Sunday Night Movie: The Ghoul

So, yesterday I was cruising through instant view movies on Netflix and I came across a 1933 film, The Ghoul, with Boris Karloff. In the mood for something different, I added it to my queue to be my Sunday Night Movie.

The Ghoul is  story about an Egyptologist who has become so enamored with his subject that he now believes that the religion of the ancient Egyptians is factual. He spend the majority of considerable fortune on acquiring a mystic gem that reputedly can grant immortality to a person if it is sealed with the person in their tomb.

(Apparently it is immortality on the other-side, not here. on Earth.)

Because the gem is very valuable there are a lot of people willing to do violence and deceit to steal it. Because he was rich and spent it all there are heirs who are cross and unsure what is happening. Of course no one believes the ancient story and dismisses the notion that to steal the gem from the tomb will cause said Egyptologist to rise from the dead and seek out the gem, murdering all who stand in his way.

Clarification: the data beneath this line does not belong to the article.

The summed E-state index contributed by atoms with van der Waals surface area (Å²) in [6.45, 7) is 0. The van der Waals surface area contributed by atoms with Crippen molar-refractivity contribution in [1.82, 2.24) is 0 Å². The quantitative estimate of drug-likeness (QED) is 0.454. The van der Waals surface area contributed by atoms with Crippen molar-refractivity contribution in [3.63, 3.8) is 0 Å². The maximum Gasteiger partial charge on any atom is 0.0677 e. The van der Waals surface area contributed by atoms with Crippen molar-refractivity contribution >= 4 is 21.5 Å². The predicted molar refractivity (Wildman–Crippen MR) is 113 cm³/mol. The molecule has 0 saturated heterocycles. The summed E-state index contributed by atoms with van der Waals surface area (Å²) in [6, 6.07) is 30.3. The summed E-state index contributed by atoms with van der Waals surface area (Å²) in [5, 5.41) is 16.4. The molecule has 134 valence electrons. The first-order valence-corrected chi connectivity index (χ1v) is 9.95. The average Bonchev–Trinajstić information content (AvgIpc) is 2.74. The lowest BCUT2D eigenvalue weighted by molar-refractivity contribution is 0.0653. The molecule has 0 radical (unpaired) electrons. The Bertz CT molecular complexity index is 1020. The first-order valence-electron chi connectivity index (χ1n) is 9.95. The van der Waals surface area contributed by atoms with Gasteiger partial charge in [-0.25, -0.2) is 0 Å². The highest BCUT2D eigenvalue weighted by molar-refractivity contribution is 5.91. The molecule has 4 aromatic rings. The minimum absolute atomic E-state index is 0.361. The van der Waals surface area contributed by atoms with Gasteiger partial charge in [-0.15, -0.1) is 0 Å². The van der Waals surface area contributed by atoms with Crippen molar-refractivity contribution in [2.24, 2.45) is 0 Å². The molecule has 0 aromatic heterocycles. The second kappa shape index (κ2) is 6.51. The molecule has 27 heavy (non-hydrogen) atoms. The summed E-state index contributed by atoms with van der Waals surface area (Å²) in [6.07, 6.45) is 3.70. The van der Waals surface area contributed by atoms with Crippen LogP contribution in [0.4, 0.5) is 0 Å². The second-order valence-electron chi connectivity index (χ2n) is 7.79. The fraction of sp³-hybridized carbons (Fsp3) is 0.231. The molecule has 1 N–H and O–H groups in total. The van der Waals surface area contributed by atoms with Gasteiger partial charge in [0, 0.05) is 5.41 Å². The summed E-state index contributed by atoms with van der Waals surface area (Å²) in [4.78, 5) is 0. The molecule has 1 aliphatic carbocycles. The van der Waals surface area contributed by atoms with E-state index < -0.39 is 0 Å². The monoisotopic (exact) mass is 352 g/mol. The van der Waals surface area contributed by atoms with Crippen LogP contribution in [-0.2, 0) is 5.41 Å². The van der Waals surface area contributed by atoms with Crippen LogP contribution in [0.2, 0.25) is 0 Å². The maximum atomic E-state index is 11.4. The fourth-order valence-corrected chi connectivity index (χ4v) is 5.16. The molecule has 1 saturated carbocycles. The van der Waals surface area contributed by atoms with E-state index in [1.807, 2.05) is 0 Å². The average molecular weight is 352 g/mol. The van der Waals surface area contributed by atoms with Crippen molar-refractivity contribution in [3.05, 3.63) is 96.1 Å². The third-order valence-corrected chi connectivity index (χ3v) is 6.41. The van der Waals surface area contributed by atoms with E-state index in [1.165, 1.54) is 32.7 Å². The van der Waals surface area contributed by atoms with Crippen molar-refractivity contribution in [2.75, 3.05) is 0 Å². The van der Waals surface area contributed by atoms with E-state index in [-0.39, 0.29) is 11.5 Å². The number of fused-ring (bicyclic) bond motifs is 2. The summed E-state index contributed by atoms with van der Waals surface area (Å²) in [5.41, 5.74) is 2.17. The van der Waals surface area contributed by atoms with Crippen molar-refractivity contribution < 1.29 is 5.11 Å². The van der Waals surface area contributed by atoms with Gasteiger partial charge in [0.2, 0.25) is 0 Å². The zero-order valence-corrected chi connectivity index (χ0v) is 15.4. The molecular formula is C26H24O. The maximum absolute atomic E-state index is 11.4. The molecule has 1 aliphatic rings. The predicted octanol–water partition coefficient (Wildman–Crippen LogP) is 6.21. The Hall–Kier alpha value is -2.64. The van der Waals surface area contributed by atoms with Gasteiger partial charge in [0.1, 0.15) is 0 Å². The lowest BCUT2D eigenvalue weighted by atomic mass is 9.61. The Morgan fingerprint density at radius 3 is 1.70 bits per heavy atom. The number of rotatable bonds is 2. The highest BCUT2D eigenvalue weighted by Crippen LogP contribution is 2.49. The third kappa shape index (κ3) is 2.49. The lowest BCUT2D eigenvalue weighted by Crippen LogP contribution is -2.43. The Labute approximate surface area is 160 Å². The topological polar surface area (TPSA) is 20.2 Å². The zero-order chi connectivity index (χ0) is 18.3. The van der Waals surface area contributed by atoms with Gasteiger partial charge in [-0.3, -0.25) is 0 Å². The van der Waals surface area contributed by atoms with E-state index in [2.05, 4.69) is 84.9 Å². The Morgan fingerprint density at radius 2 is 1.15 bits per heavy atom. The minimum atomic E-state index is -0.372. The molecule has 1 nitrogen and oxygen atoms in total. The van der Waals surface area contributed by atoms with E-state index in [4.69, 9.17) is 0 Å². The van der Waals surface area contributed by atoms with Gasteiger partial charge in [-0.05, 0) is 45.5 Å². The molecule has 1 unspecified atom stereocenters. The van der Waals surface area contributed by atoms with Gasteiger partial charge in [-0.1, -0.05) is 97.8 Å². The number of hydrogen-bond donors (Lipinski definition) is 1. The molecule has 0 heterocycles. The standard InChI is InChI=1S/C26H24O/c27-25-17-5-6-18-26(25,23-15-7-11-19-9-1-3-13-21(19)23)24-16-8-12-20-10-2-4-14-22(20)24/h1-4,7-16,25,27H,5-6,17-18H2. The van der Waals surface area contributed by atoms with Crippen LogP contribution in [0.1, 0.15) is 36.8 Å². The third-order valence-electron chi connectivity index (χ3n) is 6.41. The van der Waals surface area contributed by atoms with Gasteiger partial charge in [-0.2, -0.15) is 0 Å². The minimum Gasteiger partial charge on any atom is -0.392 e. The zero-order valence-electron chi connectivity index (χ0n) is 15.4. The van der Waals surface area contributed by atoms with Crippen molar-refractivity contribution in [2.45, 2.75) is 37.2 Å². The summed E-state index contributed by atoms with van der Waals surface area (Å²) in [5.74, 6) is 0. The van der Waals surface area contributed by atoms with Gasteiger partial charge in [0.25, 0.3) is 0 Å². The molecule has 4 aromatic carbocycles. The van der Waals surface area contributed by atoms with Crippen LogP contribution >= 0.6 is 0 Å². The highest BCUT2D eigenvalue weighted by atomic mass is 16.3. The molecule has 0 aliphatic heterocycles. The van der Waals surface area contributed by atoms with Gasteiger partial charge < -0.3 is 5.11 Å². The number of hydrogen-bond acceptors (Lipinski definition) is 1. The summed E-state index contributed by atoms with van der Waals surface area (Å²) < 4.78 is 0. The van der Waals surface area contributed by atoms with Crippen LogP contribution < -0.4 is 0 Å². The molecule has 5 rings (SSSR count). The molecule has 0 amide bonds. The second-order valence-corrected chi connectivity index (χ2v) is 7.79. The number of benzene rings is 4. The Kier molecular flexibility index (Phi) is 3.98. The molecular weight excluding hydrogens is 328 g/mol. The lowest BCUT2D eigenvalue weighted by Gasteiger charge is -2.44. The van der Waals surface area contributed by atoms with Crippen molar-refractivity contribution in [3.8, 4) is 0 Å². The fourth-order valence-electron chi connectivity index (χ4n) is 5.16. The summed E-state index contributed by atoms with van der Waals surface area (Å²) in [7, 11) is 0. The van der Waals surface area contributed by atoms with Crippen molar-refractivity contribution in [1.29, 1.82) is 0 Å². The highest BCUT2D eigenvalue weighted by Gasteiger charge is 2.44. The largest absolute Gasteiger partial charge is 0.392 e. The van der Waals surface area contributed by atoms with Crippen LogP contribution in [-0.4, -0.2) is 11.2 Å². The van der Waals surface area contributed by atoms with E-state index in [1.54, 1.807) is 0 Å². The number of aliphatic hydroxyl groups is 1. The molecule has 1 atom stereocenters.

Okay, that is a pretty decent set-up for a horror film. Sadly, this is not the film they delivered. This is a scooby-doo movie. Everything at the end of the movie has a ‘rational’ explanation. Rational is in quotes because if I think it through the explanation cannot stand up to fact as presented.

Spoiler alert……proceed no further if you care about spoilers concerning a film released in 1933.

The Egyptologist is shown weak and dying in his bed (see above). He can bare sit up he is so weak. Later, after he escapes his tomb because he had been ‘buried alive’ he’s running about, overpowering much young men and killing them, and bending iron bars with his bare hands. For a guy on his deathbed just hours earlier he’s one kick ass dude!

While there are plenty of interesting ideas and set-ups, this film just doesn’t work. I would have preferred something with the supernatural in it rather than meddling kids.